Opinion and Editorial

Census shows America is turning brown and grey

Dr Sandeep Gopalan
Filed on August 17, 2021

There were substantial increases in the Asian and Hispanic or Latino alone populations.

The newly published 2020 US national census data confirms what many have feared for long: America is turning brown. Is this a realisation of White nationalist fears and the end of America as we know it or a harbinger of a big shift in international relations and a better world? Only time will tell, but the signs are encouraging. First the facts.

The 2020 US census shows the White population declined 8.6 per cent during 2010-2020 whereas people who self-described as multi-racial increased 276 per cent over the same period. This category now includes 33.8 million people compared to just 9 million in 2010. Americans who describe themselves as White alone account for 204.3 million currently out of the total US population of 331,449,281 — a decline of 8.6 per cent since 2010.

There were substantial increases in the Asian and Hispanic or Latino alone populations. Asians alone or in combination now account for 24 million people whereas the Hispanic or Latino population comprises of 62.1 million people. These two groups experienced the most rapid growth — 36 per cent for Asians and 23 per cent for Hispanics.

What does this demographic shift mean for America and the world? At home, it may trigger a rebirth of tribalism and racialised politics fanned by the fear of a loss of White-culture and a decline in power. This is nothing new — similar fears and reactionary trends are as old as America itself and despite temporary set-backs, the country’s best instincts have always prevailed as reflected in the current census data. Racially exclusionary immigration laws, biased electoral redistricting practices, etc., have not achieved their intended objects and the country has moved inexorably to a racially mixed population.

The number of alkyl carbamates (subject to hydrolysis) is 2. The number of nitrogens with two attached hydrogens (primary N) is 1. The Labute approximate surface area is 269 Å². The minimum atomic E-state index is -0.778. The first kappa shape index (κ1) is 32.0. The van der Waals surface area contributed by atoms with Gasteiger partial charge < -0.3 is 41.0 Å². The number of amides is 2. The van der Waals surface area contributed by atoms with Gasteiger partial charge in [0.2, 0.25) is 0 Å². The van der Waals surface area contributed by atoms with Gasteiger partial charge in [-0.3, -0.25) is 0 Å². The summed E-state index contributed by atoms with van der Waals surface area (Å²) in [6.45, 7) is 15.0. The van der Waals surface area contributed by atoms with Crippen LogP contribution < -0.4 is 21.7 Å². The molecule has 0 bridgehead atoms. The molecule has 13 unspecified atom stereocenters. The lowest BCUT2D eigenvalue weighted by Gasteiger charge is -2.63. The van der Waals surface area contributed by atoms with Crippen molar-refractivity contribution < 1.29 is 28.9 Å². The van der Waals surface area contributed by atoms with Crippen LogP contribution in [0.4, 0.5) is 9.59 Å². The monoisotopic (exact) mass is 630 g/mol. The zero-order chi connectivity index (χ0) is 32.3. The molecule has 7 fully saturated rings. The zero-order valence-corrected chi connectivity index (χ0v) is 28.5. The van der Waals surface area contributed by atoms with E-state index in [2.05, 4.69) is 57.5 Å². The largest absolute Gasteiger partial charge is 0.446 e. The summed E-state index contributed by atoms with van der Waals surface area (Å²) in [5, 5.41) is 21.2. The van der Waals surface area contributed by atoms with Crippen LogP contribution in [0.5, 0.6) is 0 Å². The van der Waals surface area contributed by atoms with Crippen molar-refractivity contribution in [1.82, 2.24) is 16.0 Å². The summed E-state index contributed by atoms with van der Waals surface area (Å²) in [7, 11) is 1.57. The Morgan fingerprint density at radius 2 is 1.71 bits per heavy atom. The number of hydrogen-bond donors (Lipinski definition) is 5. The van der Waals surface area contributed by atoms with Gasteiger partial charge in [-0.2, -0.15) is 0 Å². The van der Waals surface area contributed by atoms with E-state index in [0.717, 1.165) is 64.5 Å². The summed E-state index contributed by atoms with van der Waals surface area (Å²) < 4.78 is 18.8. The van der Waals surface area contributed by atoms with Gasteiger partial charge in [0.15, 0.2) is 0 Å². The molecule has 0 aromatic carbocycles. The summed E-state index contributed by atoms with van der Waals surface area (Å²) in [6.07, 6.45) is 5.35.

Although the population mix itself has changed, the more difficult task is to translate the actual diversity in society into real political and economic power and cultural influence. America lags on all three counts: political power is still heavily concentrated in one racial group and institutions that influence culture such as the media and the film industry are highly unrepresentative. Similarly, despite the presence of a large middle class, minorities are rarely seen at the upper echelons of powerful US corporations. For instance, less than 5 per cent of CEOs of Fortune 100 CEOs are Black, and wealth remains concentrated on racialised lines.

Is a more diverse America likely to act differently abroad? There is no doubt that a country with such a large component of Asians and Hispanics will behave very differently in international relations. For starters, the formulation of US foreign policy will benefit from the incorporation of diversity and a wider array of interests will find appreciation. The diaspora will bring a renewed focus on Asia and South America and shift the traditional emphasis away from Europe. This is already in evidence. For instance, Obama proclaimed a pivot to Asia — no doubt influenced by his own upbringing and a better appreciation of the rise of China. Coevally, the dilution of US interest in Nato, although animated by nativist concerns, is underpinned by popular opinion shifting away from euro-centric thinking as the Anglo and Nordic population groups have declined. Similarly, issues that influence foreign policy such as climate change have gained prominence due to a better appreciation by the US population of the effects of a warming planet. If floods and fires affect one’s friends and relatives directly albeit in a distant land, that might affect how people behave here. Absent that knowledge, America’s domestic politics remained confined to a small bubble of shared experience from the developed West.